Teachers – now there’s a goldmine for us. A lot of the songs are a bit un-PC in this day and age, from Lulu’s To Sir With Love to The Police’s Don’t Stand So Close To Me, but the student’s crush on the the man standing at the front is a recurring fact of life. Lulu’s question, “What can I give you in return?” is unmitigated, inflammatory flirting requiring a cold bath and a dose of bromide in the teacher’s tea.

So, plenty to choose from but nothing about dentists, chiropractors or roadsweepers. But hang on, gentlemen of the streets: there’s King of the Road, Roger Miller’s early 60s classic about being a poor drifter doing what he can to survive.

Ah, but, two hours of pushin’ broom
Buys an eight by twelve four-bit room

Nothing about estate agents, chefs or bloggers, but maybe there’s hope for all of us.

 

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The wisdom of pop songs – Sing a song of Britain

The human condition explained in three-minute bursts

 

Songs about British towns

In spite of having an international reputation for arrogance, the British are a very self-effacing lot. We routinely make fun of our own limitations: the food is no good, the weather is awful, the football teams haven’t won a major tournament since England had Sir Walter Raleigh in goal.

Perhaps the only thing we will claim in our favour is that when it comes to pop music we wrote the book. From the Beatles to Ed Sheeran and Adele, we are the champions.

And yet even in that there is one perceived weakness: our place names don’t work in songs. While Americans love to sing about their home town, be it New York or Baton Rouge, the British can’t do it with the same aplomb.

But I beg to differ. And here, ladies and gentlemen of the jury, I present documentary, recorded evidence.

Starting at the biggest, the capital has been celebrated in song many times. From ELO’s Last Train to London to Blur’s London Loves, from the Kinks’ Waterloo Sunset to Ian Dury’s Billericay Dickie and Plaistow Patricia, not forgetting Morrissey’s Dagenham Dave, our metropolitan placenames are scattered through our music like double decker buses in a blizzard.

It is tempting to think of Joni Mitchell’s Chelsea Morning as being written during an early trip to civilization, but unfortunately there is an area of that name in New York, and she lived there at the time. Similarly, any reference to the Chelsea Hotel  means the famous one in New York, where, among other things, Arthur C Clarke wrote 2001: A space odyssey, Sid Vicious stabbed his girlfriend Nancy Spungeon to death and Leonard Cohen reputedly received oral favours from Janis Joplin. How do we know that? Because he wrote about it in a song called Chelsea Hotel.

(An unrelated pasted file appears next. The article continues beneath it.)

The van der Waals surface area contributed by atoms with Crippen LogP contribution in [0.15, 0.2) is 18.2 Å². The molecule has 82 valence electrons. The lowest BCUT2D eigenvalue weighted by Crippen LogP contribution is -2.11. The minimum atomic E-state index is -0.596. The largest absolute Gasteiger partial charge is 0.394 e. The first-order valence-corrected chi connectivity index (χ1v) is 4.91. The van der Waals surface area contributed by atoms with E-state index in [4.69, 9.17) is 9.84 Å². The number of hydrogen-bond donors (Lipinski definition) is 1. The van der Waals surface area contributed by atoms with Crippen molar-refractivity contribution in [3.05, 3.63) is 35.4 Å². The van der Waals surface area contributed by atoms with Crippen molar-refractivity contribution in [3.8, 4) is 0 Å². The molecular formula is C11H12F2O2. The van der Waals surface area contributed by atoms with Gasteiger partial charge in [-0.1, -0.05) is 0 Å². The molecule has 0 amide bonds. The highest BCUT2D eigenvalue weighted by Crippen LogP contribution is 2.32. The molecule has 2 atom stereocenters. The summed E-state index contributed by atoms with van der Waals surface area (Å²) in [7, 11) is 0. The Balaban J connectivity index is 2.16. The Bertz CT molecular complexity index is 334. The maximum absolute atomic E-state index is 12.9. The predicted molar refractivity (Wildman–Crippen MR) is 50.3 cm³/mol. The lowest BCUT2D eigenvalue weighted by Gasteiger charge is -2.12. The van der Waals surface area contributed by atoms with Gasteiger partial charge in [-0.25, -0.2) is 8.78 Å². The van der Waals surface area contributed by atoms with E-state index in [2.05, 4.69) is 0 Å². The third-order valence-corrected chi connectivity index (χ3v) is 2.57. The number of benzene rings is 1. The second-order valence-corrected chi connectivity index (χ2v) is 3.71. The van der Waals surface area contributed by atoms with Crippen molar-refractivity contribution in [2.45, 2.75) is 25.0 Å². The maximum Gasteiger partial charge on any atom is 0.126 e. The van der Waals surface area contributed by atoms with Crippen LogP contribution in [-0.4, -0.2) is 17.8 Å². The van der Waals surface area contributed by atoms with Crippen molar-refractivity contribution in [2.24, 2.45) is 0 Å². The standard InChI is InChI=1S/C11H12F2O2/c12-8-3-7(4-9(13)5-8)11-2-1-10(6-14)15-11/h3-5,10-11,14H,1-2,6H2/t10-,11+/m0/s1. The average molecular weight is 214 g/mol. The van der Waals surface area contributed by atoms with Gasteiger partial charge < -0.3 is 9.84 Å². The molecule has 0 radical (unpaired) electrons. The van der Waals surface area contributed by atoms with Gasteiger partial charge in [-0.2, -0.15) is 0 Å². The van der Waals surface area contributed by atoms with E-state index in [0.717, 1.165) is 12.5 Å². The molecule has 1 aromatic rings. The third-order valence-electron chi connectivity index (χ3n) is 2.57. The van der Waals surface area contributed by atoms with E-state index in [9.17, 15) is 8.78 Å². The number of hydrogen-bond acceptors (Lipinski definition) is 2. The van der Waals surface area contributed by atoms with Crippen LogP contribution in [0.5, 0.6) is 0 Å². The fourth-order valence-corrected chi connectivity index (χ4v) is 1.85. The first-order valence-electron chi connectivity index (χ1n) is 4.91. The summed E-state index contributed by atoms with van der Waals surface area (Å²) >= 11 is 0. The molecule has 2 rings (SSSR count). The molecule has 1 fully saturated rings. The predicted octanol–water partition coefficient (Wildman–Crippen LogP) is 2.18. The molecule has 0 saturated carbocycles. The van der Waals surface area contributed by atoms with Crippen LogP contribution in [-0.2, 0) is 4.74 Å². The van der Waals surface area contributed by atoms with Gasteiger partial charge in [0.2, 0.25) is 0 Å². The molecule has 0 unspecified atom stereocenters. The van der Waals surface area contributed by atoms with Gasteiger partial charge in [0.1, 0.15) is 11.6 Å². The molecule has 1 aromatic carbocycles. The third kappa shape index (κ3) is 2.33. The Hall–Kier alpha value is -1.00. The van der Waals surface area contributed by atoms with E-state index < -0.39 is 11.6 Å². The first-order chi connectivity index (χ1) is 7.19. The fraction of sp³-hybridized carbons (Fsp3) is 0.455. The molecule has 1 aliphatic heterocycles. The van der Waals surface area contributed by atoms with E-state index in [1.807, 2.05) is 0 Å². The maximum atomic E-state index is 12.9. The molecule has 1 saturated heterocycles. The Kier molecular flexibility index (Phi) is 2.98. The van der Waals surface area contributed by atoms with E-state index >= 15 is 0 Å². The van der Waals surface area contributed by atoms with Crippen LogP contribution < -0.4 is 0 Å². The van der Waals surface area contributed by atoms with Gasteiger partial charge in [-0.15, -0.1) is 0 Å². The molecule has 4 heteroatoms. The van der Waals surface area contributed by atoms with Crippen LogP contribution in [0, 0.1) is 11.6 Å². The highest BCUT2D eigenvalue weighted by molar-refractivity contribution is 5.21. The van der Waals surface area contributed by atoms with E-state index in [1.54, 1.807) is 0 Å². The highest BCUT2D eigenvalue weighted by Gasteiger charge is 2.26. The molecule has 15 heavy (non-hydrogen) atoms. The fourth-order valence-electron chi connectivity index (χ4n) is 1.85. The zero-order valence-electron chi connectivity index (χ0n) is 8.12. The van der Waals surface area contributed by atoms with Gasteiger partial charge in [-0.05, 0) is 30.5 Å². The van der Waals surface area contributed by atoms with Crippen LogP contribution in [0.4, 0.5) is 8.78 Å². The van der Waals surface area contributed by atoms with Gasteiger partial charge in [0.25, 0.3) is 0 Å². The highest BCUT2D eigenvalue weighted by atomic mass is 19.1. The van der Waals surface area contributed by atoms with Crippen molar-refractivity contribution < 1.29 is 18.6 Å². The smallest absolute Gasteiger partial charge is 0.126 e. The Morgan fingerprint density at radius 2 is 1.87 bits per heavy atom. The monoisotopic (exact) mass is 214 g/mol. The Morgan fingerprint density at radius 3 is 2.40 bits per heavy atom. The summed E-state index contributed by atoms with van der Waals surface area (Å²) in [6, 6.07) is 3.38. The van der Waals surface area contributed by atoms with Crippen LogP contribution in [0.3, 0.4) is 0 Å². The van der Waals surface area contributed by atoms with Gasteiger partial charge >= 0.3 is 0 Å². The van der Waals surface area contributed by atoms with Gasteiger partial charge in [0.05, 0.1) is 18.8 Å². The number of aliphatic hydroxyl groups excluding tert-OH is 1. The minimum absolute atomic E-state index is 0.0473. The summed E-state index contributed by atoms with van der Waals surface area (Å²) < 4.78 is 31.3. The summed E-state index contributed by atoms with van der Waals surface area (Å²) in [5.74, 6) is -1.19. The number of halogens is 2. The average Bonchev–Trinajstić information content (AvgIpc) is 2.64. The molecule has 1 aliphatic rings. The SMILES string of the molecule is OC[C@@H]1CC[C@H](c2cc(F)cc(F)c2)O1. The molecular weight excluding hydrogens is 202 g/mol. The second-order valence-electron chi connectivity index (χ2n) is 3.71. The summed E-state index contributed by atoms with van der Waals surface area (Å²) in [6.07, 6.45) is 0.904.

But it’s not just London. South coast, anyone? The Beatles’ Ballad of John and Yoko starts with “Standing on the docks at Southampton.”

The New Vaudeville Band’s Winchester Cathedral might not be rock’s finest hour, but it was a typically witty celebration of Britishness.

Liverpool? Home of the Beatles, and they celebrated places within it, such as Penny Lane and Strawberry Fields.

Then there’s Kimberley Rew’s brilliant contribution to The Bangles’  repertoire, Going Down to Liverpool.

Gerry and the Pacemakers, Liverpool lads that they were, sang about the local river in Ferry Cross the Mersey.

Blackburn? John Lennon in A Day in the Life: four thousand holes in Blackburn, Lancashire.

And Blackburn’s big neighbor, Manchester, home of the Hollies, Stone Roses and the Smiths: the latter acknowledged the dark side of the city  in Morrissey’s song about the Moors Murders, Dig a Shallow Grave. “Oh Manchester, so much to answer for…”

Up to Scotland, and in addition to such patriotic fervor as The Proclaimers’ Sunshine on Leith, no less a force than Abba gave it a mention in Supertrouper, their song about the loneliness of touring.

I was sick and tired of everything
When I called you last night from Glasgow

Paul McCartney had happier memories of the city in Helen Wheels.

Glasgow town never brought me down
When I was heading out on the road

As for Newcastle, where the population is as regionally self-aware as any in the country, although the town itself doesn’t seem to lend itself to lyrical status, proud Geordie Jimmy Nail sang about the Tyne in Big River, while Lindisfarne had used the city and even its accent to their advantage in Fog On The Tyne.

Also in that part of the world, The Shadows had a song in the early 60s called Stars Fell on Stockton, which probably sounds more glamorous to those who have never been there than to a Teessider.

Paul McCartney ticks off another couple of towns in Old Siam Sir

She waited round in Walthamstow
Skated round in Scarborough

And talking of the Yorkshire coastal resort, Simon and Garfunkel did a tremendous job on the old folk song Scarborough Fair.

Yorkshire singer-songwriter Michael Chapman’s postcards of Scarborough wasn’t just a song but an album title.

The most famous northern resort of them all has been referred to several times, from Jethro Tull’s Going up the ‘Pool to Graham Nash’s mention of his birth and early childhood in Military Madness:

In an upstairs room in Blackpool
By the side of the Northern Sea
The army had my father
And my mother was having me

Back down south, Athlete sang fondly about Dungeness, a town more famous for its power station than anything else, while Blur’s Damon Albarn sang about throwing yourself off a national landmark in Clover Over Dover. And in Tracy Jacks he had the hero getting on “the first train to Walton”, which could be several places but is probably Walton-on-the-Naze, Essex.